Print Page   |   Contact Us   |   Sign In   |   Register
Complexity Matters
Blog Home All Blogs
Search all posts for:   

 

View all (424) posts »
 

Environments and Mindsets for Complex Change

Posted By Prucia Buscell, Thursday, October 30, 2014

Balinese farmers have grown rice in paddies irrigated through an intricate network of canals and aqueducts built around hundreds of tiered water temples for more than a thousand years. Priests in the temples and hundreds of grower collectives known as subaks evolved a well orchestrated collaboration to control pests and make sure water was fairly distributed.

In the 1980s, international development organizations introduced chemical fertilizers and re-engineered growing and harvest patterns with the goal of growing more rice. The water temples and subaks were disregarded. Several years into the program, rice yield had plunged and rats and other pests were proliferating. In his extraordinary book Aid on the Edge of Chaos, Ben Ramalingam tells the story of the subaks in Bali and the dynamic self-organization that had allowed growers to cooperate in management of complex issues related to soil quality, pest control, crop yields, and rainfall and to make continual adjustments as local conditions required. The subaks also performed social, legal and spiritual functions.


Researchers from the Santa Fe Institute found that the farmers cooperated on the basis of their own dominant needs. Those upstream were most worried about pests, and those down stream worried about water shortages. Ramalingam explains the researchers used ecological simulation models to show how humans were reshaping the ecosystem, and how cooperative behavior emerged over time. With the water temples as the nodes, he writes, the subak networks were "a particular form of social organization shaped by a process of cooperative agents co-evolving in a changing environment." By 2012, he says, the government of Bali had arranged that the subaks would be preserved in perpetuity as a vital part of the country's unique cultural, social and economic farming system.

Ramalingam believes an understanding of complexity science and complex adaptive systems can help cultivate new mindsets that will enable policy makers and program designers to increase effectiveness as they try to improve health and economic conditions, reverse adverse impacts of climate change, and build peace in war ravaged areas. He provides lucid examples and commentary on the work of many complexity scholars, including John Holland, Stuart Kauffman, Jane Jacobs, Herbert Simon, Joshua Epstein, a scholar of agent based modeling, and Warren Weaver, a mathematician who wrote an influential paper on "Science and Complexity" in 1948. He quotes Friedrich Hayek's 1974 Nobel acceptance speech in which the economist said we can't acquire enough knowledge to master complex events, so we need to use the knowledge we can get to "cultivate a growth by providing the appropriate environment" for growth the way a gardener does for plants.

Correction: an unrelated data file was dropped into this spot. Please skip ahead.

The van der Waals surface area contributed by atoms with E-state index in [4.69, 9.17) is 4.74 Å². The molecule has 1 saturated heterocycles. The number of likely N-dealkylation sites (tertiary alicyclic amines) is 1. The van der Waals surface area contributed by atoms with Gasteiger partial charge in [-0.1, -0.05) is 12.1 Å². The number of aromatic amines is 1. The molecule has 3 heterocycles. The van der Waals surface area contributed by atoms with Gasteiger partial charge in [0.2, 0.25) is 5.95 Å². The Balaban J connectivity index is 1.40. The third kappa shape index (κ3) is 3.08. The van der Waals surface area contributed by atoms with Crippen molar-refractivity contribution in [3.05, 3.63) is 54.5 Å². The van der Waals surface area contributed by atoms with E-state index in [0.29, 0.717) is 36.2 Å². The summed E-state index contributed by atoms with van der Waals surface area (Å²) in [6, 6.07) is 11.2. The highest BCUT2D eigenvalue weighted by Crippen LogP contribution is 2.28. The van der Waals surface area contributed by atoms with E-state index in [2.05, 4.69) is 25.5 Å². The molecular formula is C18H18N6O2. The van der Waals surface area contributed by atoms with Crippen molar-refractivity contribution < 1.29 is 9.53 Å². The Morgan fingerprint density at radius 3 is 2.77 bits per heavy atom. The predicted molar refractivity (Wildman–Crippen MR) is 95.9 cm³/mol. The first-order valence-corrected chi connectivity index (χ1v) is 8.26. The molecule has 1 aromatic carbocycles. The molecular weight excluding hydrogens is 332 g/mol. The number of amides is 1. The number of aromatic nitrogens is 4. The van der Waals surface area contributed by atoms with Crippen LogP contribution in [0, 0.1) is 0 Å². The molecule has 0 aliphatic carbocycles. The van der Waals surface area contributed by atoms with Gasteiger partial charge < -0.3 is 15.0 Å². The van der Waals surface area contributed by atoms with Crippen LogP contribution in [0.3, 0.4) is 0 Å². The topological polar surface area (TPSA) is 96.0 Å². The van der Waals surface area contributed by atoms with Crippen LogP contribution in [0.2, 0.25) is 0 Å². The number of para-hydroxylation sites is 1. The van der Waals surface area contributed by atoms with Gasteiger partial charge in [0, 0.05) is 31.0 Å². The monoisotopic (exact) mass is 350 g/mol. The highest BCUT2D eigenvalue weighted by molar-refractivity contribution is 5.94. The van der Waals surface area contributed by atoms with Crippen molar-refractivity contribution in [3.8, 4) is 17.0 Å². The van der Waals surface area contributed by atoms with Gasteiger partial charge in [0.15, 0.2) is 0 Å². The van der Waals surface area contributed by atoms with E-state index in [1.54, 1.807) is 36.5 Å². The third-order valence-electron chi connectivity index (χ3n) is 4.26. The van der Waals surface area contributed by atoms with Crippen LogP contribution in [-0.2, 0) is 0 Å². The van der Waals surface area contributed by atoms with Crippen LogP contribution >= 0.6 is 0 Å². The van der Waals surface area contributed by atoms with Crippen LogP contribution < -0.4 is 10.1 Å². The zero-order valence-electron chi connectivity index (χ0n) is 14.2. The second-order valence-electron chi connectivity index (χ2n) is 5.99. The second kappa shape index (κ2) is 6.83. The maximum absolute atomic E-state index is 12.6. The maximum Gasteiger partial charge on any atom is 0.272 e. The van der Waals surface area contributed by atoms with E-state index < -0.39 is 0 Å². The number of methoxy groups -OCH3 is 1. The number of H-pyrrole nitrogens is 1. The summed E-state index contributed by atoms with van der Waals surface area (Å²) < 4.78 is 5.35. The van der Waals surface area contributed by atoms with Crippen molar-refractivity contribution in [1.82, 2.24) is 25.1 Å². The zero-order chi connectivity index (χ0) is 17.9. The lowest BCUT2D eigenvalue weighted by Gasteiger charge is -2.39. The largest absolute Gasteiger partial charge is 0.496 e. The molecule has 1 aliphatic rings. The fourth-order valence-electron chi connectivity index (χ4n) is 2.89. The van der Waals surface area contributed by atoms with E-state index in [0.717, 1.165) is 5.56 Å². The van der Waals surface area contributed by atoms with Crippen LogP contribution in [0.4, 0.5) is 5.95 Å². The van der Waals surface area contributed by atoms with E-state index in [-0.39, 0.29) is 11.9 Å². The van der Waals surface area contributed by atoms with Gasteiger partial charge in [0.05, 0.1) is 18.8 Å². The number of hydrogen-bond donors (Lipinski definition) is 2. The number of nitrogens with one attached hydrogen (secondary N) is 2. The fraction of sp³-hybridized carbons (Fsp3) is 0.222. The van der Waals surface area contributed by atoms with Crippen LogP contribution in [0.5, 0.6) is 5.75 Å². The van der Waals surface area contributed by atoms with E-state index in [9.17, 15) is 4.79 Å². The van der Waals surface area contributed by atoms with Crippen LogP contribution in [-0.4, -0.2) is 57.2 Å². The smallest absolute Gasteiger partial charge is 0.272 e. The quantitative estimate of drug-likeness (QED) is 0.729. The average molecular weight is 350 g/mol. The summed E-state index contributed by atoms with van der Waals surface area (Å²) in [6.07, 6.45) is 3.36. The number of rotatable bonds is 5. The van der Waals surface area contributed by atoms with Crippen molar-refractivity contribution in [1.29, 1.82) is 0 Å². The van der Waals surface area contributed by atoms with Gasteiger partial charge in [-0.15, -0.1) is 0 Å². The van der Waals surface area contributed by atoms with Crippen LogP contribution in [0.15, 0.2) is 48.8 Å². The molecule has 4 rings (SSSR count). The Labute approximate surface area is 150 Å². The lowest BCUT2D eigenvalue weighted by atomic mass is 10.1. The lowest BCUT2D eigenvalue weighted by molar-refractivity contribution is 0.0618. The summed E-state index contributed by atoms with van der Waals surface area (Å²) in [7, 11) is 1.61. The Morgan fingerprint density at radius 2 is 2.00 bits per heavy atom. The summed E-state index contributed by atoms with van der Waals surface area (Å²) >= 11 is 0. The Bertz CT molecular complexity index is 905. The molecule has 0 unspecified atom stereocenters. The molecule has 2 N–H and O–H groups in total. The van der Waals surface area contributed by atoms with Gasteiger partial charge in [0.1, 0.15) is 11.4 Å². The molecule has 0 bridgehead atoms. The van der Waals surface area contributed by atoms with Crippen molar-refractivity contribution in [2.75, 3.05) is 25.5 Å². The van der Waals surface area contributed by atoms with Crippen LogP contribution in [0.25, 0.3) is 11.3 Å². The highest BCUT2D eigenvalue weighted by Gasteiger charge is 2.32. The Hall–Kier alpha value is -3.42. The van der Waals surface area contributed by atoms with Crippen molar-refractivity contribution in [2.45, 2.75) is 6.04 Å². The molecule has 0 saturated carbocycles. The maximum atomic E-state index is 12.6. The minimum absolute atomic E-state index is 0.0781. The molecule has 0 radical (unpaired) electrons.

Ramalingam cites several innovative development and humanitarian efforts that draw upon the concepts of complexity: they include dealing with epidemic outbreaks in Asia, water sharing in Bhutan, subsistence farming and urban change in East Africa, disaster responses in Southern Africa, and industrial production globally. This informative book is filled with memorable stories, well-turned phrases, extensive research, and a wide-ranging exploration of the insights of complexity science. While the focus is aid, the usefulness extends to just about any field.

In a section on positive deviance, Ramalingam describes the work of Monique Sternin and the late Jerry Sternin in reducing childhood malnutrition in Vietnam. The Sternins pioneered the use of positive deviance (PD) in social and behavioral change. They helped parents living in impoverished villages discover that some of their neighbors had healthier kids despite having no additional resources. The parents of the healthier children were gathering shrimps, crabs and greens that were free but generally considered unsuitable for children, and they had different mealtime practices. Ramalingam also notes the successful use of PD in reducing MRSA rates and in improving business operations. Plexus Institute led an initiative in which several hospitals using PD processes dramatically reduced the incidence of healthcare associated infections. In an interview with Ramalingam, Monique Sternin noted Plexus Institute's role in developing the science and theory behind PD and scaling up the work.

image from wikipedia

Tags:  buscell  complexity matters  culture  ecology  environment  organizations 

Share |
Permalink | Comments (0)
 
Association Management Software Powered by YourMembership  ::  Legal